D/As these days are mass produced at such high quality that I have serious doubts about the effect they have on sound (barring faults). As for analog components, I’m sure you’re correct in some cases, but it would be interesting to see if you could tell the difference between an out of the box component and one with an ‘improved’ analog stage.

  31. Paul Snow said,

    January 26, 2006 at 10:31 am

    Hi Folks,

    Feast on this for your entertainment:


    Best wishes,


  32. John L said,

    January 26, 2006 at 2:29 pm

    “this is an interesting article on freezing Cd’s and audio tapes to improve the sound quality www.belt.demon.co.uk/tfs.html

    Ah I see the name Peter Belt in this wonderful piece.

    If memory serves back in the dark ages someone called Peter Belt sold magic stickers that made your Hi Fi better by controlling gravity waves (without aid of work done).

  33. Ben Goldacre said,

    January 27, 2006 at 12:51 am

    how about this:


  34. Andrew Rose said,

    January 27, 2006 at 3:44 pm

    Why are leads given away with arrows? Well those with longer memories will remember the pasting that some hi–fi manufacturers got a few years back in the hi-fi press for hard-wiring their mains leads into their equipment, rather than supplying a ‘figure of eight’ plug – the theory being that the electricity “polarity” (we are of course talking AC here) made an audible difference to the overall sound. I don’t suppose they really want to go down that same route again for the sake of a few pointless arrows.

    BTW has anyone got any information on what precise characteristic of the wire used in these cables is that gives it ‘directionality’ – whether in an AC or DC environment?

  35. Andrew Rose said,

    January 28, 2006 at 6:35 am

    Interesting article on the subject of power leads (part of a larger series which takes in a number of other points raised here, including ‘directional’ cables):


  36. Nick P said,

    January 28, 2006 at 2:36 pm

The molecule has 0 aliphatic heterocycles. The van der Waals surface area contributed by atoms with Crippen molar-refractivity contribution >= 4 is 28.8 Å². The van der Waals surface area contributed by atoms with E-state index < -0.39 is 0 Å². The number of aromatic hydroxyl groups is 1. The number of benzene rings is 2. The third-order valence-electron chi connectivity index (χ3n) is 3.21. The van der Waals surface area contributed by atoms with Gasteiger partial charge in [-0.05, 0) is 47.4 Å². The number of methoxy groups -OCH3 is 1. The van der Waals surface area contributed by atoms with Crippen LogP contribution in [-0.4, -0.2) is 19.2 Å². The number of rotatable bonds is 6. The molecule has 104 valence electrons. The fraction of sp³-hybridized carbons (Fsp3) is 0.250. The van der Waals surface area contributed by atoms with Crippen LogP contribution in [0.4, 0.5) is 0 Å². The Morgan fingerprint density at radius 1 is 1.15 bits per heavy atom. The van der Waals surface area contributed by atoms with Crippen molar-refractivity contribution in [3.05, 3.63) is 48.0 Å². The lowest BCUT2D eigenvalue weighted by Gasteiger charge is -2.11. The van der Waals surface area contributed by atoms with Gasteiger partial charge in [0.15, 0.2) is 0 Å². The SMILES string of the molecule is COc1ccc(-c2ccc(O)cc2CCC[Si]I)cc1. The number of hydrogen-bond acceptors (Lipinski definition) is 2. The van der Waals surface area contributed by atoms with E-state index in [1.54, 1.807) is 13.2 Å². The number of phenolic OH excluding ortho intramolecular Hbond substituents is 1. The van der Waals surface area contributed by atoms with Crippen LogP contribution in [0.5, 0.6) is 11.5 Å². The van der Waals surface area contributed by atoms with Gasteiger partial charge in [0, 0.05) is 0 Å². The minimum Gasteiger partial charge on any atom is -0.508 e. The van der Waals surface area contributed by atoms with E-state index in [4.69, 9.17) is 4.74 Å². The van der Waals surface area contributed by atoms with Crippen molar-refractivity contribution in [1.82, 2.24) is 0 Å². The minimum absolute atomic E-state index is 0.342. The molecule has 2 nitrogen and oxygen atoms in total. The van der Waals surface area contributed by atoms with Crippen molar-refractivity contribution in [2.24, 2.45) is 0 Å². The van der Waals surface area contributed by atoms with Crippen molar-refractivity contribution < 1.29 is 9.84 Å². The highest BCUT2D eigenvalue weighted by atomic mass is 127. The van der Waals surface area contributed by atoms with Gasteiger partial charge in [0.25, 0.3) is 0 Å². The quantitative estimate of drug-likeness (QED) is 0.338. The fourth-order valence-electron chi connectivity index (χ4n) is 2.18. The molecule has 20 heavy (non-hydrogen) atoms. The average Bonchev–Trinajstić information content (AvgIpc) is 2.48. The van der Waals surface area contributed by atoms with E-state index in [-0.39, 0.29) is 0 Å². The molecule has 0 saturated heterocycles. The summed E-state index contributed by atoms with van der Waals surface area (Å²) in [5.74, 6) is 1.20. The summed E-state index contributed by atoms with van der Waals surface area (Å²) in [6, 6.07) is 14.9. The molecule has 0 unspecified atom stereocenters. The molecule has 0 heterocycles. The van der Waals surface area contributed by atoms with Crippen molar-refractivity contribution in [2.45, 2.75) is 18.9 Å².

“Interesting article on the subject of power leads (part of a larger series which takes in a number of other points raised here, including ‘directional’ cables)”

    … but a remarkably un-scientific one…

    Yes, I _did_ say UNscientific.

    His (knowldege of ) theory cannot explain any possible effect, and his measuring instruments also can measure no effect, but at no point has he actually set out to disprove the claims by experiment.

    “BTW has anyone got any information on what precise characteristic of the wire used in these cables is that gives it ‘directionality’ – whether in an AC or DC environment?”

    The only thing I’ve come across in this line doesn’t, for me, offer a particularly satisfactory explanation since we _are_ talking about an AC signal. The idea is that strands in a cable start out as a billet that’s progressively taken down to its finished size by being drawn through a succession of dies. In metals, less soluble phases (more resitive?) tend to form at grain boundaries, and the grain boundaries are deformed by the drawing process such that they effectively form arrows pointing in the drawing direction… Regardless of whether this _is_ the explanation for the claimed effect, it’s probably accurate in its suggestion that strands of copper are not of the same structure/form in all directions.


  37. Howard said,

    January 28, 2006 at 8:34 pm

    If I don’t wire up the speakers the correct way round to the amp (+ to + etc, not that my 20 year old speakers have any polarity indicators on the wires that stick out of them!) then the amp cuts out about half-way round the volume dial 😉 Any comments?

  38. Derek said,

    February 3, 2006 at 10:44 pm

    Back in the early 70’s my dad bought an amp he’d heard good reviews of, after a couple of days he took the caseing off looked at the circuit boards and decided to take it back and swap it for another make.
    His reason was, it wasnt filtering out mains “shash and pops” properly.
    He was an an electical engineer.
    6 months ago a good friend and collegue was looking at a brochure for one of these cables and was about to buy one.
    I thought he was wasting his money and phoned my dad, remembering the 70’s.
    His verdict……….”i’ve never had a problem with that since then, the capacitors in that amp were for cheap radios. He’s just wasting his money”
    I agree. Waste of money.

  39. Tim Anthony said,

    February 4, 2006 at 9:37 am

    I just put a 10microfarad electolytic capacitor across the power terminals of my extremely expensive octophonic amplifier, and it exploded. Now I’m deaf. Couldn’t one of you have told me not to do that?

  40. ben w said,

    February 5, 2006 at 11:38 pm

    I would have done but I can’t see into the future because I’m blind

  41. Ian Leslie said,

    February 6, 2006 at 4:01 pm

    One or two of these posts have hit on the key point in hi-fi today: the interface(s) between modulated voltage and air pressure are what make differences – except perhaps at the very cheapest end, ALL electronics meet the highest requirements of the human ear’s power of discrimination.